Beware of the Bullet Hawk, Coming soon to a bird feeder near you!
Tuesday, October 29, 2013 11:00 pm
Sharp-shinned or Bullet Hawk
Last Friday, Anthony Gray and myself sat outback next to the trees, we were watching the Eurasian Collared Doves feeding up under the feeders close to the house when all of a sudden, they scattered like they were shot out of a cannon. The Mourning Doves also took flight, but at a slightly more relaxed pace. Within a few seconds we learned the reason for the exodus.
A Coopers Hawk came busting on the scene, acting as if she hadn't eaten in at least a week. Everything on down to the size of the Carolina Chickadee had already taken cover in the thickness of the still green leaves on the trees. After the frost and freeze the other night, the leaves will be departing very soon and then there will be less cover for my little friends to hide in.
One might ask how to determine a female from a male Coopers. After watching them for as many years as I have, it almost becomes second nature to know the difference. The females in all birds of prey are larger than their male counterparts. A Coopers Hawk is a member of the Accipiter family which includes the Sharp-shinned Hawk and the Goshawk, who lives a little further north from here. I don't want to confuse you, so a female Sharp-shined might be as large as a male Coopers. The Sharp-shinned's tail feathers will be squared at the tips where a Coopers tail feathers will be rounded.
When you start a bird feeding station, it doesn't take long for some predator to look at it as a fast food source, whether it is some neighbors house cat or some bird of prey. Cats are ambush critters and try to sneak up on its wild food. Keep your feeding area devoid of such places and that will help them, the birds to survive.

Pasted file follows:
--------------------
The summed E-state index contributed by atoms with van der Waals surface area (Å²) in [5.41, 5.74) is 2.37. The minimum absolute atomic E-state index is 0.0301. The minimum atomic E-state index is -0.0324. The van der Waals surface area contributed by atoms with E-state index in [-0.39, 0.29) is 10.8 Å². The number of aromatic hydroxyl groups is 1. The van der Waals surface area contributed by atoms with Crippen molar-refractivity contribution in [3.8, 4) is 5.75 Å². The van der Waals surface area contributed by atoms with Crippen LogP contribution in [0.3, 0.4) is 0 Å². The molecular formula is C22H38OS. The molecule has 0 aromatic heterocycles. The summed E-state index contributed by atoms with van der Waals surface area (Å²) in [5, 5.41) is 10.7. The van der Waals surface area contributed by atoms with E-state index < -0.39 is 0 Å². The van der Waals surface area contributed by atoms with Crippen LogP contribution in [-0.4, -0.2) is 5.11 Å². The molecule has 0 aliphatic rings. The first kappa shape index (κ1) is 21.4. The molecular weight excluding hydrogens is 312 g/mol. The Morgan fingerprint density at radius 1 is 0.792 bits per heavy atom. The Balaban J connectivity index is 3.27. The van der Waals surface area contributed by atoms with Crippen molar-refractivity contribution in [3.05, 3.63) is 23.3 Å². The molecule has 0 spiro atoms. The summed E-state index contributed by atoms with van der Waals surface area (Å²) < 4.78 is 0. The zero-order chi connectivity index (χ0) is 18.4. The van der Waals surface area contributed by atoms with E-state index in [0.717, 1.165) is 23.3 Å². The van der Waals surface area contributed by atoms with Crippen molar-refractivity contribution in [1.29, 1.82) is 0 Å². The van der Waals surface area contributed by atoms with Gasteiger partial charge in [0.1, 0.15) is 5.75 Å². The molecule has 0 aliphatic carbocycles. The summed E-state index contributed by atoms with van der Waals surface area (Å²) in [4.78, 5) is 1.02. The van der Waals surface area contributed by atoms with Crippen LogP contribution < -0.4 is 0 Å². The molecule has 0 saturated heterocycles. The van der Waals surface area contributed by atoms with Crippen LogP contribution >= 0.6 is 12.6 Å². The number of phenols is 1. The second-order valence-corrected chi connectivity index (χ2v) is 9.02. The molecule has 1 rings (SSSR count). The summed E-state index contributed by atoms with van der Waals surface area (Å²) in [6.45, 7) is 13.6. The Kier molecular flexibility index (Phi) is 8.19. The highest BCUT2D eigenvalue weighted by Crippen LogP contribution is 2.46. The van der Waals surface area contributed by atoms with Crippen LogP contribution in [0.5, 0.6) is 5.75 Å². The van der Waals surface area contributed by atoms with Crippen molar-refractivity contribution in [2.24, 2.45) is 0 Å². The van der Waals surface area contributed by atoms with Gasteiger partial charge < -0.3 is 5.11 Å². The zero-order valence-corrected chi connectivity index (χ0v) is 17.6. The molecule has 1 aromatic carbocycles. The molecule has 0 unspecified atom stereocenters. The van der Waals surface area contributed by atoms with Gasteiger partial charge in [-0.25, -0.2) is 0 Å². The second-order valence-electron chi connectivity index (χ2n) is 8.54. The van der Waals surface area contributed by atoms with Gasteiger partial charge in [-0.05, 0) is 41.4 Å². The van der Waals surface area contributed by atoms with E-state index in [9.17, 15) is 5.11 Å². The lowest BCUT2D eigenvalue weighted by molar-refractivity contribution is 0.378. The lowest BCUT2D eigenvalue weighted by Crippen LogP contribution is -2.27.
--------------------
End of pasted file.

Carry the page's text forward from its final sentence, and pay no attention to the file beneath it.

Hawks are another matter and it would help if there was small tangles of brush close by so they can hide in them. Regular songbirds have their eyes on one side of their head and of course the other side, where as a hawk has their eyes facing forward, like a human. This gives them binocular vision where they can spot their prey from a greater distance. I have watched them come in at full throttle, trying to surprise an unsuspecting bird before it can take cover.
This past Friday, Teresa Botts had me do another "Bird Talk" program at the Lebanon Senior Citizens Center, where we talked about the different types of birds at our feeders for the winter months. There were thirtyfive members who showed up to maybe learn a few more tidbits of information when it comes to our feathered friends at the feeders. I enjoy friends asking questions as we go along, instead of waiting to the end. I have another program coming up this Monday at Elmcroft Assisted Living on West Main Street. I hope it goes as well as the one this past Friday.
One of my good friends, William Armstrong was asking about a grayish looking bird with white wing patches that would lift its wings up and down. After my program, I located a picture of a Mocking bird that was wing flashing. William exclaimed, "That's it." I had no idea that so many of my friends enjoyed the birds, almost as much as I do.
I can't wait till January, when we will do an overnite trip to Reelfoot Lake to watch for Bald Eagles. Patti Watts, director of the Lebanon Senior Citizens Center, told me that the trip was already booked up full with several other people on a waiting list.
I would love to hear from you as to what's lurking about in your neighborhood and at your feeders. You can write me at, 606 Fairview Ave., Lebanon, TN, 37087, or e-mail me at, firstname.lastname@example.org